Pelvic organ prolapse and looseness are common problems encountered by gynecologists. Each of these problems reduces the quality of life of women and requires treatment. Uterine prolapse can also be seen in young people. The most important reason for the uterus prolapse is mostly vaginal birth and rarely genetic predisposition. Uterine prolapse usually manifests itself in menopause and post-menopausal stages. This is caused by the decrease in the amount of hormones in women and the progression of age, therefore it weakens the bonds and increases slack.
If bladder prolapse (cystocele) is severe, some disorders can be seen for example bladder can not be fully emptied or urinary tract infections often recurrent. Rectocele refers to the herniation of the last part of the large intestine (rectum) into the vaginal cavity. Due to the haustrum, defecation may be difficult. Enterocele is rectocele. The part called Douglas behind the uterus is herniated into the vaginal space through the posterior wall of the vagina. The herniated part usually contains small intestine. Laxity in all these pelvic structure ligaments can be easily understood by examination, except in small exceptional cases, treatments can be performed with operations.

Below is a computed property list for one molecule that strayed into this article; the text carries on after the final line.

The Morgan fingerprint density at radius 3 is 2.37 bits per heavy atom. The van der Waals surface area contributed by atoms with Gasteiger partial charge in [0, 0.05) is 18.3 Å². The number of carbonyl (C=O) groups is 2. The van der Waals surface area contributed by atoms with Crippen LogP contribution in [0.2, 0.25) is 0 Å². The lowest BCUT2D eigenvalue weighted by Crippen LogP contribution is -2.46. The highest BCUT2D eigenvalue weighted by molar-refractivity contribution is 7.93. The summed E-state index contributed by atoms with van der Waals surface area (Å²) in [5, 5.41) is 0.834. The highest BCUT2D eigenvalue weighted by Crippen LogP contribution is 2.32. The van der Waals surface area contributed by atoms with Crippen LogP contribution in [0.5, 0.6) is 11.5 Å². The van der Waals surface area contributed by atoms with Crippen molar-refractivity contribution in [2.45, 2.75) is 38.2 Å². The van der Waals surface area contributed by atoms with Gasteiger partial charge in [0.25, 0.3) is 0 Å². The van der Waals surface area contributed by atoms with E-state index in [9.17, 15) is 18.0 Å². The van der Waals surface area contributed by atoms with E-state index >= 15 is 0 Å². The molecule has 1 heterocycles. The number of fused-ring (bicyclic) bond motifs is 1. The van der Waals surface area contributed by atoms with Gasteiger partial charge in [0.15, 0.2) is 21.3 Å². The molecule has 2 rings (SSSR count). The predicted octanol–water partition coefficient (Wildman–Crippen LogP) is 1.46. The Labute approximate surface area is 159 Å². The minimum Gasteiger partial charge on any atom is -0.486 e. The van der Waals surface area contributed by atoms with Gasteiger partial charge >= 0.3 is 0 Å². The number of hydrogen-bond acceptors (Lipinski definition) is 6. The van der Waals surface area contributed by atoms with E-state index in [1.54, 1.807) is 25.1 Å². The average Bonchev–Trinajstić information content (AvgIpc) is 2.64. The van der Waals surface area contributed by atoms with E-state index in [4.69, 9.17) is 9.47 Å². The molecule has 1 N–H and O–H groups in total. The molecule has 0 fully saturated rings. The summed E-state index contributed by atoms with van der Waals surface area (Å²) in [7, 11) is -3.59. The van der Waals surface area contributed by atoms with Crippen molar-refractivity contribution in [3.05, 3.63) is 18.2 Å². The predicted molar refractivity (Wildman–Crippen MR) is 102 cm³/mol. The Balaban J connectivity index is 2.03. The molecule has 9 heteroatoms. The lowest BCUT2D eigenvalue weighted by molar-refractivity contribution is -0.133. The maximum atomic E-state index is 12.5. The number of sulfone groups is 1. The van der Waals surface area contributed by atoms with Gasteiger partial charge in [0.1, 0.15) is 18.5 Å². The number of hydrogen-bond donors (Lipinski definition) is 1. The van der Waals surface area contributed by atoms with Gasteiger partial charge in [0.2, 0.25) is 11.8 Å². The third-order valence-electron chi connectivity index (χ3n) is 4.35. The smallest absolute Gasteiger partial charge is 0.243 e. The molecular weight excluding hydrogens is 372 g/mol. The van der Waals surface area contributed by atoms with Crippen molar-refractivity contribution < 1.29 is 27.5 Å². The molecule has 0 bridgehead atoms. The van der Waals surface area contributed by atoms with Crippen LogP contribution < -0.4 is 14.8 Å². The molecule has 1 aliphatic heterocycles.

Degrees of Uterine Prolapse
Uterine Prolapse is classified. 1st degree is the lightest form of prolapse. The 4th degree prolapse refers to the stages where the uterus is completely out. Complications are problems such as hemorrhages, protruding uterus, wounds and infections around the uterus, urinary tract infections, discharge, flow through the kidney collecting ducts, and expansion of the kidneys. Very neglected cases may face problems that may lead to renal failure. Generally, patients with uterine sagging consult the doctor with the complaints of the feeling of fullness, the feeling of compression, palpable mass in the vagina, frequent urination and incontinence problems. The vaginal vault prolapse may also be seen following hysterectomy.